‘Tis the season — and the era in history — to pay it forward.
I give loud credit to all who respond to the pandemic by giving to those in need. But there’s one special category: Those who help strangers when opportunity knocks even though they may never be thanked or learn whether their deed succeeded.
My daughter Elizabeth, one of many Arlington Public Schools staffers currently forced to labor solely online, was standing frazzled at the checkout in the Falls Church Trader Joe’s last month. The middle-aged woman beside her suddenly realized that she had piled an array of groceries on the counter but had left her wallet at home. “Sorry,” the employee said sympathetically, “but the store can’t allow buying now and paying later.”
The customer grew flustered. So my daughter offered to cover the purchase. The teary-eyed woman took down her address and, yes, within a week a check arrived inside a Christmas card.
My friend Rich Long recalls his misadventure on the Potomac several years back when he swam in the National Triathlon. During Saturday practice, he lost his all-important swimming goggles. Next day, he showed up with a spare pair. But mounted conspicuously on a pole near the Lincoln Memorial were his favored goggles. “Small thing, but a nice thing,” he says.
College student Maggie Campbell shared the pay-it-forward tendencies of the Lebanese Taverna restaurant on Old Dominion Drive. In May 2017, she had recently returned from a trip to Europe, which is why the crossbody bag she carried to lunch at the taverna contained her passport. But Campbell left the lunch without the bag, stressing out later, worrying she had left her passport God-knows-where. But in August, after her return to Ohio University, her mother got a call from Lebanese Taverna. They had her bag. Though initially reluctant to open it, the restauranteurs mustered the wherewithal to contact the mom.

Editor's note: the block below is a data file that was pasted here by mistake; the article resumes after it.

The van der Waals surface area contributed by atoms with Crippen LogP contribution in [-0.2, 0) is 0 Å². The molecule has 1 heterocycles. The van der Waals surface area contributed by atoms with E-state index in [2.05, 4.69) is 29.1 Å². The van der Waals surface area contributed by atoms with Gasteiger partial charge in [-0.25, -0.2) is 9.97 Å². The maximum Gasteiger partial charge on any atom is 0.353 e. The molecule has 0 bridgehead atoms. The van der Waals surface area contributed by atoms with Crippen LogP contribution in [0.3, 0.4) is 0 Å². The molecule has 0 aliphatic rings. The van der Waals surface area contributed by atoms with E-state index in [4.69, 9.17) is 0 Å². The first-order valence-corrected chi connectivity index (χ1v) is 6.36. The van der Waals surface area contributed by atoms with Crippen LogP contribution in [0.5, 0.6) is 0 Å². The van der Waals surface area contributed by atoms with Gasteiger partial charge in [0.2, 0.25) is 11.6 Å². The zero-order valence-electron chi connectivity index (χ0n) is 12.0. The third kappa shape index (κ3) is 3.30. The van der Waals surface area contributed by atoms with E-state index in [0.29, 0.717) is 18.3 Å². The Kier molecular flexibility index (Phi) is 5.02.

You never know when you might be the one who needs the good deed. This September, my wife and I bought a new VW Passat. We sold our decade-old Honda Accord to WeBuyAnyCar.com.
The paperwork went swimmingly. Except that two weeks later, we tried to enter the Dulles Toll Road. Oops. We realized we had never removed the EZ-Pass transponder from the old Honda! That omission had passed unnoticed by the broker and dealer who sold our used vehicle.
Quickly, at the Wolf Trap exit, we fed cash to the toll machine and, as I drove, my wife phoned VDOT. She read the congenial clerk our new license plate number. Matched the records. New transponder will be mailed right away. Problem solved.
Or so we thought. In late November we got a notice that our EZ-Pass account had been drained of $210. It needed replenishment. Turns out the initial new owner of our Honda had been toll-booth passing at our expense. Then, due to a license number mix-up, someone else continually traversed the Chesapeake Bay Bridge-Tunnel on our dime.
After we phoned VDOT and reconfirmed our number, officials investigated. Last week we received an apologetic email saying we would receive full credit.
The only thing we know about the drivers in this series of mishaps is that none was Paying it Forward.
An elderly gent whose heritage straddled both Arlington and Falls Church left us on Nov. 24. George Robert Crossman, whose farmer-grandfather George Grant Crossman in 1892 built what became the historic farmhouse on Arlington’s North Underwood St., died at 94 in a Falls Church retirement home, his daughters confirmed.
Current owners of the Crossman farmhouse, Buzz McClain and Leslie Aun, told me Crossman paid a surprise visit several years ago. “The house was never that color,” he exclaimed, noting they had replaced the white color scheme with a Victorian green with yellow trim.
Crossman would know. He spent summers in the 1930s and ‘40s working the 60-acre dairy farm, on land that today is Bishop O’Connell High School.